I write in MMD format the majority of the time. I was just compiling something using bold tags of ** on either side of the text. One time I got Italics with one * on either side of the text. When I put a space after **, I just get ** around the text with a space before and after, just the way I wrote it.
** should be a valid MMD bold tag, as far as I’ve read. Is the MMD compiler just not using those tags for bold? I’ll need to relearn which I use for bold it seems
Edit: Hmm… I tried __ as well, and that didn’t work. Strange. Which Markdown compiler is being used in the background?
We use an embedded version of MultiMarkdown for the conversion—I don’t think that should be the problem here though, unless you are using bold in a way that isn’t compatible with the CommonMark specs (which MMD works to adhere to).
What I would do is run a test compile to plain MultiMarkdown and examine the output. This is the text Scrivener generates before handing it off to the MMD exe for conversion, and thus will reveal any issues exclusive to its output, versus any issues generated by the Markdown conversion engine to the end format.
This may be a manifestation of this bug, which it looks like they haven’t fixed yet (there is a simple workaround, described there).
I ran the file with Default Markdown, and the Bold areas look correct. I was doing Markdown -> ODT, so you are probably right that it’s related to the other bug.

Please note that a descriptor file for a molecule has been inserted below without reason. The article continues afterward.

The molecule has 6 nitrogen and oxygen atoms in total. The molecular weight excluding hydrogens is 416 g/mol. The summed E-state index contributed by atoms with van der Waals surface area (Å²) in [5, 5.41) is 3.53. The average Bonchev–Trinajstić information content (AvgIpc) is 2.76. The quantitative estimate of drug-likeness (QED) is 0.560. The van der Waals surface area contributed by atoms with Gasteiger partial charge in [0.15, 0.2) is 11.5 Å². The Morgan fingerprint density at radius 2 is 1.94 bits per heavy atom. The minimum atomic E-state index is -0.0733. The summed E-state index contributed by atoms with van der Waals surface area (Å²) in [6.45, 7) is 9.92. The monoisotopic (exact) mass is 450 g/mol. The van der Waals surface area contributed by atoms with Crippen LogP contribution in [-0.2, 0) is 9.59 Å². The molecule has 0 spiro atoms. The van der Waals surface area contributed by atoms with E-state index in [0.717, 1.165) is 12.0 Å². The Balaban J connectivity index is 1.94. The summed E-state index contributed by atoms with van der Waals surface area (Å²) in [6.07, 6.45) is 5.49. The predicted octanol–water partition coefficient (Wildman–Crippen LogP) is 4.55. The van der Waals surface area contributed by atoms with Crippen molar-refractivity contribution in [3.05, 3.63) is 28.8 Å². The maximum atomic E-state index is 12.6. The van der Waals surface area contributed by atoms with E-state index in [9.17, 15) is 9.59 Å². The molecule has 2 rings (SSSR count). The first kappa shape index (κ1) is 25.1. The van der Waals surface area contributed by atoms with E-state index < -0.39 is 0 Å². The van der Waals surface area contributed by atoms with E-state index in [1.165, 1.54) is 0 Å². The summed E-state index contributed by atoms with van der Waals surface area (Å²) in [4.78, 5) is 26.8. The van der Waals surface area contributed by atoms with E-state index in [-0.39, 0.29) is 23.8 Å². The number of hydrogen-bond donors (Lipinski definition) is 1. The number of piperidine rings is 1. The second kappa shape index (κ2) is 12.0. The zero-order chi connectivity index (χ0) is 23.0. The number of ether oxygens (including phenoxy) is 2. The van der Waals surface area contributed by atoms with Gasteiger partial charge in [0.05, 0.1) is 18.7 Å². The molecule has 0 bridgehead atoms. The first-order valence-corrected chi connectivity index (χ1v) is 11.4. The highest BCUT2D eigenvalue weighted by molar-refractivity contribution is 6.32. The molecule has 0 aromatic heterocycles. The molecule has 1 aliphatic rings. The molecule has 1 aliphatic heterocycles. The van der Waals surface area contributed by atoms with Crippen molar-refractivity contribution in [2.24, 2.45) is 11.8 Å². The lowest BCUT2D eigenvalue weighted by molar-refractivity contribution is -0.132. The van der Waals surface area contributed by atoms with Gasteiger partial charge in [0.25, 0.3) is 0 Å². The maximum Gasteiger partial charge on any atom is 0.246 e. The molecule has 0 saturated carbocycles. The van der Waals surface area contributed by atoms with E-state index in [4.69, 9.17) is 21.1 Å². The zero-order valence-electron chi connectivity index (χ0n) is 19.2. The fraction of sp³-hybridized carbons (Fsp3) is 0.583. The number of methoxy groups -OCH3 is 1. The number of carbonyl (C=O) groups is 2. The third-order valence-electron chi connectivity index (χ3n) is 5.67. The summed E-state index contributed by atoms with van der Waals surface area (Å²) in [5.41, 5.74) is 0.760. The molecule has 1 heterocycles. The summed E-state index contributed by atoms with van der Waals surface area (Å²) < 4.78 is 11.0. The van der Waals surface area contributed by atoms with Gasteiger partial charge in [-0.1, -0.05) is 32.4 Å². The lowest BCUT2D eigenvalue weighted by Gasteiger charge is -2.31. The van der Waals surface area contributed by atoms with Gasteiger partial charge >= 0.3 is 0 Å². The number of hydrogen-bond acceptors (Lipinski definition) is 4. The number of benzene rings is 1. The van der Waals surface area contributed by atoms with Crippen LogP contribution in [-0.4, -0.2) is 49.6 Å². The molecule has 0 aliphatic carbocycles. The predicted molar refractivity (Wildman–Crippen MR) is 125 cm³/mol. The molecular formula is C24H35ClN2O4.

I think this is something different. The bug I referred you to would have erased asterisks with plain MMD output even. Looking at it a little more closely, my guess is that this is a manifestation of an older bug (or perhaps just evidence of it being under construction), which I’ve now tagged the thread as. I observed:
- Compile to MMD doesn’t damage the content (at least with a few simple tests).
- Compile to ODT strips asterisks and escapes other punctuation (tested block quote), turning the markdown into raw visible text.
- Compile to HTML strips the asterisks but doesn’t escape other punctuation, so some stuff works.
If you’re trying to actually export instead of just testing, I think the best thing to do is use plain MMD and process it yourself with multimarkdown.exe on the command prompt.
If you’re trying to test, I wouldn’t say it is quite ready for that yet, given the above. It’s pretty heavily under construction if each of the different converters has a different output! There are some internal things that change of course, but for the most part the only important thing that should be changing between HTML and ODT is the command-line flags being used. We shouldn’t be seeing evidence of entirely different temp Markdown files being sent.